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-   -   Adding wall with door opening - sloped ceiling and no joist for top plate (http://www.diychatroom.com/f15/adding-wall-door-opening-sloped-ceiling-no-joist-top-plate-129466/)

Jebross 01-10-2012 09:34 AM

Adding wall with door opening - sloped ceiling and no joist for top plate
 
I'm looking to build a wall to wall closet in an existing drywalled space. The length of the wall is 82" and I am planning on adding a double door with 28" doors.

Problems:
1. Ceiling joists run parallel to the wall and the wall will have to be between two existing joists. No choice on placement here.

2. Ceiling is not flat. On the left side the height is a normal 8ft ceiling. On the right side, (against an exterior wall) the height is 84". From the right side the ceiling slopes upward for 4.5 feet until it is 8ft high and then curves and runs flat and level to the left (interior) wall.

3. No attic access to ceiling. (Above existing drywall is vapour barrier and insulation)

My proposed solution:
Since there is no ceiling joist, but I have a solid wall on either side to fasten studs to - I planned to forego the usual "king stud" door framing and have the door header run the entire length of the wall and frame the door opening and rest of the wall below it.

I would then install this portion of the wall first. Then built up the portions above the door header after installation. I would fasten the top plate to the ceiling with construction adhesive and drywall toggles. The cripples will then be cut to length on an angle for each location.

Problem with this approach:
The sloped ceiling and wall height on the exterior (right) side will not allow for a substantial header to run the entire width. With only 84" height available at the right wall, I only have a couple of inches above the space required for the frame.

Will a single 2x4 be sufficient to serve as a door header for this (approx 60" opening) closet door?

Is there a better approach?

Photos:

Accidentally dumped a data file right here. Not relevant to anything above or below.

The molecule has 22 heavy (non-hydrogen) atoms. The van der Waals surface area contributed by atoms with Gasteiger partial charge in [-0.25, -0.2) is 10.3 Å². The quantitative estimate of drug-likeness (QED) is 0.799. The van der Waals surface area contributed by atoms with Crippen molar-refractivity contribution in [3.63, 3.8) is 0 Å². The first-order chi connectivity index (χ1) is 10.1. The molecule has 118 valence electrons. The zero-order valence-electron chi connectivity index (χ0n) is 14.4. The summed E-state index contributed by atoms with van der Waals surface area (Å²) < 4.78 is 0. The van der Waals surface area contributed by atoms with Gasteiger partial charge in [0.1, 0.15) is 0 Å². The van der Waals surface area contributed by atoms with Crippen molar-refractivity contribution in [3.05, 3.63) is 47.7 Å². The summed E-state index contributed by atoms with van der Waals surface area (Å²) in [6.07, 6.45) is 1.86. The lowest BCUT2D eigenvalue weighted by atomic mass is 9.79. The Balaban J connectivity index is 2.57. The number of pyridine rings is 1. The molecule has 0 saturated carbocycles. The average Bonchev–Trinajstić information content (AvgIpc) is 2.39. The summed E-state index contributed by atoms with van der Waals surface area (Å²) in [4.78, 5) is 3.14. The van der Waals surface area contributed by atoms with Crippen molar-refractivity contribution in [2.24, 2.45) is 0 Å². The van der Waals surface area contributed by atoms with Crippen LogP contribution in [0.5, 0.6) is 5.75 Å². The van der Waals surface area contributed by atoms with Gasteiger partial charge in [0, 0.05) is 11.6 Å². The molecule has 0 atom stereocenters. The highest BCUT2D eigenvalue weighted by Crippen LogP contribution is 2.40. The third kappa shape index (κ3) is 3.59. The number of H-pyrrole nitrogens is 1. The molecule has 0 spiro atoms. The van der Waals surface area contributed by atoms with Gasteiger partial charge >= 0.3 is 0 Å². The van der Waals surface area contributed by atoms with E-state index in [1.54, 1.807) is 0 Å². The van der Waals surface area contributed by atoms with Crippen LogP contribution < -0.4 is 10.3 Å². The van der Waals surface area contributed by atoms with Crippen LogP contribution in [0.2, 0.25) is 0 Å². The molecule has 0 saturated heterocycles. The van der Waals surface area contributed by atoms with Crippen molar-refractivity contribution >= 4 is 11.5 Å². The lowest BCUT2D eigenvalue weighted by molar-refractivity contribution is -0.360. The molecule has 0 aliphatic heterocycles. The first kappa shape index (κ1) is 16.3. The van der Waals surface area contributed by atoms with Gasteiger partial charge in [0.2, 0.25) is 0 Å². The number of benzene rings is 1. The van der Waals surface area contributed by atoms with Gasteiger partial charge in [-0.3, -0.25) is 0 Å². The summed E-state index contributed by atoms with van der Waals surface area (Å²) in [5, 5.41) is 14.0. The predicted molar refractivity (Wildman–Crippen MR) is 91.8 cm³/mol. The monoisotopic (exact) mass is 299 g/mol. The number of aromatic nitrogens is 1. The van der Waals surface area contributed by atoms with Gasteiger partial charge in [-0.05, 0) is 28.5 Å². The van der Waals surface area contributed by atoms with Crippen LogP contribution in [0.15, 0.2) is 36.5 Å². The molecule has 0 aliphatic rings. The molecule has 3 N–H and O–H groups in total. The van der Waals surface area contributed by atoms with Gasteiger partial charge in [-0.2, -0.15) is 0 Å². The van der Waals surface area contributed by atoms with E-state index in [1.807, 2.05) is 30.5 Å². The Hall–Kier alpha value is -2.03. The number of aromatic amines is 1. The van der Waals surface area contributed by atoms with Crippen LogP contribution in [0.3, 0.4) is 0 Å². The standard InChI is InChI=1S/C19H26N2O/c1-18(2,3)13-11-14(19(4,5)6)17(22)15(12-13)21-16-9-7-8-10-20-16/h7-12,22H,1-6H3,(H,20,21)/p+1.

http://206.191.60.66/temp/horz.jpg
http://206.191.60.66/temp/vert.jpg
http://206.191.60.66/temp/overview.jpg

TarheelTerp 01-10-2012 10:15 AM

Quote:

Originally Posted by Jebross (Post 818324)
I'm looking to build a wall to wall closet in an existing drywalled space.
Ceiling joists run parallel to the wall and the wall will have to be between two existing joists.

Climb up into the attic and set some blocking between the joists.
Set cap plate, set sole plate, set the (5 or 6?) studs one at a time.

hth

Jebross 01-10-2012 10:32 AM

No attic access from above. Would have to open everything from below - above the drywall is vapour barrier and insulation.

Initial post modified with this info.

joecaption 01-10-2012 10:50 AM

Much easyer to picture what you have if we had a picture not just a decription.

TarheelTerp 01-10-2012 11:45 AM

Quote:

Originally Posted by Jebross (Post 818385)
No attic access from above. Would have to open everything from below

c'est la vie.

Or... make the closet up to 7" deeper/shallowe than planned.

sixeightten 01-10-2012 12:23 PM

I think I understand what you are doing. Because the total wall length is so short (84") it will probably work fine. Maker sure the end studs are secured well, and tie into them securely too. A double plate would help stiffen things if you have room for it.

Jebross 01-10-2012 01:18 PM

Quote:

Originally Posted by TarheelTerp (Post 818435)